Open new cannabis markets and all sorts of characters come out of the woodwork for a piece of what is sure to be a very profitable pie. This phenomenon can be observed in real time in Maryland now, as former politicians, law enforcement officials and even ex-DEA personnel have applied for licenses to grow medical marijuana. A state regulatory board is set to award up to 15 cultivation licenses this summer, and nearly 10 times as many companies have applied. Many, it’s believed, are seeking to get into the medical market with an eye toward recreational legalization at an unnamed future date.
While most cultivation license applicants are not especially public about their ventures, the Washington Post obtained the name of every company that has filed an application. Their reporting shows that the cannabis industry provides a potential second career for out-of-office politicians, lobbyists and one ex-NFL offensive tackle. There are also a handful of companies from other states that are looking to get in on the action.
Some prospective marijuana suppliers in Maryland even have ties to current Governor Larry Hogan. Forward Gro, for instance, includes Gary Mangum, a prominent Hogan donor, who served on the governor’s transition team and was appointed by Hogan to the Maryland Stadium Authority Executive Board. He is joined at Forward Gro by a former law enforcement superintendent who once led raids on state forest marijuana grows as well as a former sheriff.
In fact, a background in law enforcement is something of a theme among applicants. Alternative Medicine Maryland LLC is being advised by ex-DEA agent Charles Tomaszewski. Tomaszewski is up against numerous former judges, officers, agency officials and a special agent for the criminal division of the IRS. One of them, Ismael “Vince” Canales, used to be a strong proponent of criminalization as a member of Maryland’s Fraternal Order of Police. Now he and the former head of the Washington D.C. police union work with applicant Holistic Industries LLC. According to the Washington Post, at least 29 of the 144 applicants — that’s 20 percent — include people with ties to law enforcement. From a job experience perspective, this makes sense — people that have fought the marijuana trade ought to know it well. If cannabis were made fully legal, one wonders how many people currently enforcing criminalization would be just as happy on the supplier side.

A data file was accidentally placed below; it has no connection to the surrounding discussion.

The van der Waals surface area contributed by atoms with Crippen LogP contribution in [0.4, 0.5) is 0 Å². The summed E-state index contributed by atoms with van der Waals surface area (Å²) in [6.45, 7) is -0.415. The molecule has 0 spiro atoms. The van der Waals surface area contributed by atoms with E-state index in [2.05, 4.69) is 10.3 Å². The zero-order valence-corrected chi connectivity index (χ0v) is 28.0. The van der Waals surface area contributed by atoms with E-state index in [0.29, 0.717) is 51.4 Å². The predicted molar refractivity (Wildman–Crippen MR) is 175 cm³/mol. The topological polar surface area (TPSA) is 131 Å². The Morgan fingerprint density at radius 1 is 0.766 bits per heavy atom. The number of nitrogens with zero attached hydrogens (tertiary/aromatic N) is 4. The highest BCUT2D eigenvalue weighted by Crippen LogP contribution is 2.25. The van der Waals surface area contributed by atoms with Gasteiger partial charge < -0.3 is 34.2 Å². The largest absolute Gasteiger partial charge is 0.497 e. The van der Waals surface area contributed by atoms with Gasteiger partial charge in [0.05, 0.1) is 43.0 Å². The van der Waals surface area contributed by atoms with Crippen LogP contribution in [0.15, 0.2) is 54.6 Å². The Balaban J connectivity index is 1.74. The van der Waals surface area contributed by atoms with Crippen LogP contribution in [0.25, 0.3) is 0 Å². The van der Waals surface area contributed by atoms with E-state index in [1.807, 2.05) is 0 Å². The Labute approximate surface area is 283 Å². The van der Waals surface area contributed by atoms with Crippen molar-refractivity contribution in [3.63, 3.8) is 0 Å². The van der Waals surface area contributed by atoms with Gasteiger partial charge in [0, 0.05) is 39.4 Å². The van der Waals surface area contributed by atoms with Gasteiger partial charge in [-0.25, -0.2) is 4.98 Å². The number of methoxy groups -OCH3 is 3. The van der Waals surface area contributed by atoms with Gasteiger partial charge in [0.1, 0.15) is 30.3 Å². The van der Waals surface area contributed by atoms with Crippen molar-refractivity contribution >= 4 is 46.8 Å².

Political experience is almost as common as law enforcement among Maryland cultivation license applicants — 24 companies include at least one former bureaucrat, elected official or lobbyist. Doug DeLeaver, who helmed police departments of three different agencies under Gov. Ehrlich (who led Maryland from 2003-2007) has teamed with the married democratic political donors Michael and Jennifer Bronfein on Curio Cultivation. Alternative Medicine Maryland LLC, in addition to its ex-DEA agent includes a former state senator, John Pica, a Democrat from Baltimore. Also in the game are a Baltimore housing commissioner, a sitting New Jersey assemblyman, and the general counsel for Ronald Reagan’s 1980 presidential campaign.
It’s easy to mock these agents of criminalization for jumping to the profitable side of the issue, and it would be nice if more people damaged by prohibition were given a chance to profit under legalization. That said, people softening or switching their stance on cannabis is what’s gotten us this far in the legalization movement, and we’ll need more of that for medical and eventually recreational cannabis to be legal nationwide. For now, legalization is coming state by state, law by law, and many of the people nudging their way into this new lawful economy have seen first-hand how profitable it can be.
What do you think of Maryland’s medical marijuana cultivation applicants? Let us know in the comments below.